View Full Version : CIA Tracks Public Information For The Private Eye

01-22-2012, 03:35 PM
Secrets: the currency of spies around the world. The rise of social media, hash-tags, forums, blogs and online news sites has revealed a new kind of secret those hiding in plain sight. The CIA calls all this information "open source" material, and it's changing the way America's top spy agency does business.

NPR recently got a rare behind-the-scenes look at the CIA's Open Source Center. It operates on the down-low, even though they deal with public material. We aren't allowed to tell you where the Open Source Center is. All we can say is that it's housed in an unmarked and unremarkable office building just off a nondescript, busy street.


01-22-2012, 05:47 PM
My, how unsurprisingly interesting...


01-22-2012, 06:28 PM
My, how unsurprisingly interesting...

Funny story about that, the KGB ended up creating a 2000 person OSINT department because of that movie. Apparently a couple of KGB generals had a screening of the film in the 1970s and became convinced that they had fallen behind CIA in Condor-type analysis.

01-22-2012, 06:30 PM
Back in the day, DIA would gain far more hard evidence and get it for nothing.

Open sources to some were a mixed blessing with little to no knowledge of the local culture and language. For some of us those sources were either a joke or the missing piece to the puzzle.

25 years later someone comes up with a basement full of newspapers :D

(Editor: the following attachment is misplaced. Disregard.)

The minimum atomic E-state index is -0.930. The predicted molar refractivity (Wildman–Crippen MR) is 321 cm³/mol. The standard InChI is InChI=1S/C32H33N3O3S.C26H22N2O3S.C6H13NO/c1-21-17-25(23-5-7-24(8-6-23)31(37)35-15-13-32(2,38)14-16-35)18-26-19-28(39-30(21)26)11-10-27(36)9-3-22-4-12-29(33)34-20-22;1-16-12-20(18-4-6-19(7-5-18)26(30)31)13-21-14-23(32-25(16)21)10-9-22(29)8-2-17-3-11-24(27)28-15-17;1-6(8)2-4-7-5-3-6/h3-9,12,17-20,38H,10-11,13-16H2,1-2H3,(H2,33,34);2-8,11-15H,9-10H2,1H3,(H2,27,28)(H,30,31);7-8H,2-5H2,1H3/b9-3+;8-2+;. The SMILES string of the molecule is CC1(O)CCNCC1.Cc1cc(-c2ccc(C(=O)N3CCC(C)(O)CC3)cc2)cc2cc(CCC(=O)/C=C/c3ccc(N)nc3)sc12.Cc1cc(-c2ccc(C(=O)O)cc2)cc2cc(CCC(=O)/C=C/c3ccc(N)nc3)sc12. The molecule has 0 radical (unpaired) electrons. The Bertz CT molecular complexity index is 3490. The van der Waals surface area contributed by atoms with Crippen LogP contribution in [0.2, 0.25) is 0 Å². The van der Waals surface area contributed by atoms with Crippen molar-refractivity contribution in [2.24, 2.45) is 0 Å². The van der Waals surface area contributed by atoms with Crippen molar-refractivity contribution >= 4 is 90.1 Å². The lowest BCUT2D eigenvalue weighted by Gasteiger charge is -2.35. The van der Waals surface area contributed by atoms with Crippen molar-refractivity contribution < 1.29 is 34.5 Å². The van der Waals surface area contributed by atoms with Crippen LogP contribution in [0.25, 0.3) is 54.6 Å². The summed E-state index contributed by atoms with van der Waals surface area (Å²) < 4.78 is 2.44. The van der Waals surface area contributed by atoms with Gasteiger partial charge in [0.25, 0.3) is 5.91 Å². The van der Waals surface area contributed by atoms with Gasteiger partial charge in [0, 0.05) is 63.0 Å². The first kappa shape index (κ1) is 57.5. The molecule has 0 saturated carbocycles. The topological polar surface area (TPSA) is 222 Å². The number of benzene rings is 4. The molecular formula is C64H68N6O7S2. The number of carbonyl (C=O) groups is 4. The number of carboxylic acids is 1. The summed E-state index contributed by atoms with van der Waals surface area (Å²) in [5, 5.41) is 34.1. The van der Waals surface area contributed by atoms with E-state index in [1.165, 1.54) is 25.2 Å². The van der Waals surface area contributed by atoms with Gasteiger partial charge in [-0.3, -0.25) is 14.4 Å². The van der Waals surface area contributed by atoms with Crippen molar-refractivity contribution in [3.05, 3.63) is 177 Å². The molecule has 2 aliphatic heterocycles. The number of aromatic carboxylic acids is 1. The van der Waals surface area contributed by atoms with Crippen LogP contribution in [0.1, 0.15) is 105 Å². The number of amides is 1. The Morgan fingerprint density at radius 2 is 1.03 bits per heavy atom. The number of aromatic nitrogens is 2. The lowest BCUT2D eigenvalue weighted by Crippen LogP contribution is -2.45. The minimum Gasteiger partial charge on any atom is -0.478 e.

Most of the AID and State message traffic (5 copies of each) ended up as french fry paper right across the street from the embassy :rolleyes:

I'm really glad I shredded everything with our evac and draw down.

01-22-2012, 08:29 PM

Note to NPR: The CIA hasn't been "America's top spy agency" since 2004 and the Open Source Center isn't the only game in town....

01-22-2012, 10:07 PM
The capacity of the state to watch over us all has appeared on SWC before in:http://council.smallwarsjournal.com/showthread.php?t=11855

A similar discussion took place recently on Schneier's blog, in a comment "Going Dark" vs. a "Golden Age of Surveillance":http://www.schneier.com/blog/archives/2012/01/going_dark_vs_a.html

I'm not an avid drawer of demarcation lines, except using 'open source' in this context is stretching the boundaries too far. In my reading on 'open source' intelligence a few years ago the key definition was published and in the public domain. Much of the data in watching the citizen is acquired 24/7 by primarily private companies, e.g. credit card companies and made available under various legal and not so legal methods - it is not published.